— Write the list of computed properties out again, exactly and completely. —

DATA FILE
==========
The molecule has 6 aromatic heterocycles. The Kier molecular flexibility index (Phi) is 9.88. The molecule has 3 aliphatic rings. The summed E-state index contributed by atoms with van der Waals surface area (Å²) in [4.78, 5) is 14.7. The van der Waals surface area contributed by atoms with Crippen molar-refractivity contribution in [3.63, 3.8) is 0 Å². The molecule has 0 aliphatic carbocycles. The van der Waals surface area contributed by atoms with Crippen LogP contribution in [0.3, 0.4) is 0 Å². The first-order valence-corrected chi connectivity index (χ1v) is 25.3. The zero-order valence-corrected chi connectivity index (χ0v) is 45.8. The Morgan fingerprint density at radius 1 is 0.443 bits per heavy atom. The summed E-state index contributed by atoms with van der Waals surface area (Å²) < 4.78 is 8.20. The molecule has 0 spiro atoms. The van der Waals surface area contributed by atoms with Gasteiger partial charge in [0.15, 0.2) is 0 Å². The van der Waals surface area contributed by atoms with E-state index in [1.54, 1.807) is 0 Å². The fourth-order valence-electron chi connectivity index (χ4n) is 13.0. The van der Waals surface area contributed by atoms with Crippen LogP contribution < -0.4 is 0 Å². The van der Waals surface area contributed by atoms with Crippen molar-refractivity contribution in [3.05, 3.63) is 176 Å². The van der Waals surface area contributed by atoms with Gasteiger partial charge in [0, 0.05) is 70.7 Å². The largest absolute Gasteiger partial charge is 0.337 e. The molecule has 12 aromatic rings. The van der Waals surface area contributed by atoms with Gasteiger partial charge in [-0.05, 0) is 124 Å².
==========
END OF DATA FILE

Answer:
The molecule has 6 aromatic heterocycles. The Kier molecular flexibility index (Phi) is 9.88. The molecule has 3 aliphatic rings. The summed E-state index contributed by atoms with van der Waals surface area (Å²) in [4.78, 5) is 14.7. The van der Waals surface area contributed by atoms with Crippen molar-refractivity contribution in [3.63, 3.8) is 0 Å². The molecule has 0 aliphatic carbocycles. The van der Waals surface area contributed by atoms with Crippen LogP contribution in [0.3, 0.4) is 0 Å². The first-order valence-corrected chi connectivity index (χ1v) is 25.3. The zero-order valence-corrected chi connectivity index (χ0v) is 45.8. The Morgan fingerprint density at radius 1 is 0.443 bits per heavy atom. The summed E-state index contributed by atoms with van der Waals surface area (Å²) < 4.78 is 8.20. The molecule has 0 spiro atoms. The van der Waals surface area contributed by atoms with Gasteiger partial charge in [0.15, 0.2) is 0 Å². The van der Waals surface area contributed by atoms with E-state index in [1.54, 1.807) is 0 Å². The fourth-order valence-electron chi connectivity index (χ4n) is 13.0. The van der Waals surface area contributed by atoms with Crippen LogP contribution < -0.4 is 0 Å². The van der Waals surface area contributed by atoms with Crippen molar-refractivity contribution in [3.05, 3.63) is 176 Å². The van der Waals surface area contributed by atoms with Gasteiger partial charge in [0, 0.05) is 70.7 Å². The largest absolute Gasteiger partial charge is 0.337 e. The molecule has 12 aromatic rings. The van der Waals surface area contributed by atoms with Gasteiger partial charge in [-0.05, 0) is 124 Å².